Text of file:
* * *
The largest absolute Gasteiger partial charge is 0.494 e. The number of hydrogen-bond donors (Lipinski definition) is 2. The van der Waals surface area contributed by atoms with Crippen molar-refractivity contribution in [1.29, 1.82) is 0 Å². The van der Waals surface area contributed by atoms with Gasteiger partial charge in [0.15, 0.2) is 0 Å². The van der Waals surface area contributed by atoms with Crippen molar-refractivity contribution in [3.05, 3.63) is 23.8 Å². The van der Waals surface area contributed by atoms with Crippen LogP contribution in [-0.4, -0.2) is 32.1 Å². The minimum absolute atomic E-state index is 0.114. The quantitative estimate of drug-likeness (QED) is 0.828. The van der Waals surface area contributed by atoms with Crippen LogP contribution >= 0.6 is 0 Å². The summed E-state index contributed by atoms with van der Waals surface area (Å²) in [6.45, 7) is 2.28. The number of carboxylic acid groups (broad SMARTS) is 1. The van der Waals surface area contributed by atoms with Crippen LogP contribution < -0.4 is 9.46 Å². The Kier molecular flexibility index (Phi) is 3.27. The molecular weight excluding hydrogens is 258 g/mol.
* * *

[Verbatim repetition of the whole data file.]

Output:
The largest absolute Gasteiger partial charge is 0.494 e. The number of hydrogen-bond donors (Lipinski definition) is 2. The van der Waals surface area contributed by atoms with Crippen molar-refractivity contribution in [1.29, 1.82) is 0 Å². The van der Waals surface area contributed by atoms with Gasteiger partial charge in [0.15, 0.2) is 0 Å². The van der Waals surface area contributed by atoms with Crippen molar-refractivity contribution in [3.05, 3.63) is 23.8 Å². The van der Waals surface area contributed by atoms with Crippen LogP contribution in [-0.4, -0.2) is 32.1 Å². The minimum absolute atomic E-state index is 0.114. The quantitative estimate of drug-likeness (QED) is 0.828. The van der Waals surface area contributed by atoms with Crippen LogP contribution >= 0.6 is 0 Å². The summed E-state index contributed by atoms with van der Waals surface area (Å²) in [6.45, 7) is 2.28. The number of carboxylic acid groups (broad SMARTS) is 1. The van der Waals surface area contributed by atoms with Crippen LogP contribution < -0.4 is 9.46 Å². The Kier molecular flexibility index (Phi) is 3.27. The molecular weight excluding hydrogens is 258 g/mol.